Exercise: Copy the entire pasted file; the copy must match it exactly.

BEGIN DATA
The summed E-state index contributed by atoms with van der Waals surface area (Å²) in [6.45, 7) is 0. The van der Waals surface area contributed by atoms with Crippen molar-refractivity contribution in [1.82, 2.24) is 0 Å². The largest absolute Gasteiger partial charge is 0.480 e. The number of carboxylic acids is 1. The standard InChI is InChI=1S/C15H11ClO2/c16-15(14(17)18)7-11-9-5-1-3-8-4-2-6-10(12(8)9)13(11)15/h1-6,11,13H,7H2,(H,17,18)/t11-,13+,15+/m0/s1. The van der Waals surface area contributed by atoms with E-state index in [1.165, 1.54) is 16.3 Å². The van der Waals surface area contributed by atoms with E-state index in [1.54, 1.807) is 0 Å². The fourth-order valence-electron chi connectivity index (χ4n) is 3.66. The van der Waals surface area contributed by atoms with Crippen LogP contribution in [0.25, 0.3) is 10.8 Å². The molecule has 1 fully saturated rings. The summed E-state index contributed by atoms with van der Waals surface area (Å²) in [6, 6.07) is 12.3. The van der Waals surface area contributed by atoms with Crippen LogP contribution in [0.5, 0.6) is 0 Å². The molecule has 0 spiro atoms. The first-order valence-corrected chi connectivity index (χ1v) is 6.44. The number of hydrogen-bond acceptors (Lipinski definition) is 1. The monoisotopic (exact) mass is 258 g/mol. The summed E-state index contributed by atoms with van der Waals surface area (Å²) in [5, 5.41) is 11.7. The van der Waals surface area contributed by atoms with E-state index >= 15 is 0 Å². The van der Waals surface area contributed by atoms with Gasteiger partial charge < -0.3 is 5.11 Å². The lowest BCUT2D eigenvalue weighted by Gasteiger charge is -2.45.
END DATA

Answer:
The summed E-state index contributed by atoms with van der Waals surface area (Å²) in [6.45, 7) is 0. The van der Waals surface area contributed by atoms with Crippen molar-refractivity contribution in [1.82, 2.24) is 0 Å². The largest absolute Gasteiger partial charge is 0.480 e. The number of carboxylic acids is 1. The standard InChI is InChI=1S/C15H11ClO2/c16-15(14(17)18)7-11-9-5-1-3-8-4-2-6-10(12(8)9)13(11)15/h1-6,11,13H,7H2,(H,17,18)/t11-,13+,15+/m0/s1. The van der Waals surface area contributed by atoms with E-state index in [1.165, 1.54) is 16.3 Å². The van der Waals surface area contributed by atoms with E-state index in [1.54, 1.807) is 0 Å². The fourth-order valence-electron chi connectivity index (χ4n) is 3.66. The van der Waals surface area contributed by atoms with Crippen LogP contribution in [0.25, 0.3) is 10.8 Å². The molecule has 1 fully saturated rings. The summed E-state index contributed by atoms with van der Waals surface area (Å²) in [6, 6.07) is 12.3. The van der Waals surface area contributed by atoms with Crippen LogP contribution in [0.5, 0.6) is 0 Å². The molecule has 0 spiro atoms. The first-order valence-corrected chi connectivity index (χ1v) is 6.44. The number of hydrogen-bond acceptors (Lipinski definition) is 1. The monoisotopic (exact) mass is 258 g/mol. The summed E-state index contributed by atoms with van der Waals surface area (Å²) in [5, 5.41) is 11.7. The van der Waals surface area contributed by atoms with E-state index >= 15 is 0 Å². The van der Waals surface area contributed by atoms with Gasteiger partial charge < -0.3 is 5.11 Å². The lowest BCUT2D eigenvalue weighted by Gasteiger charge is -2.45.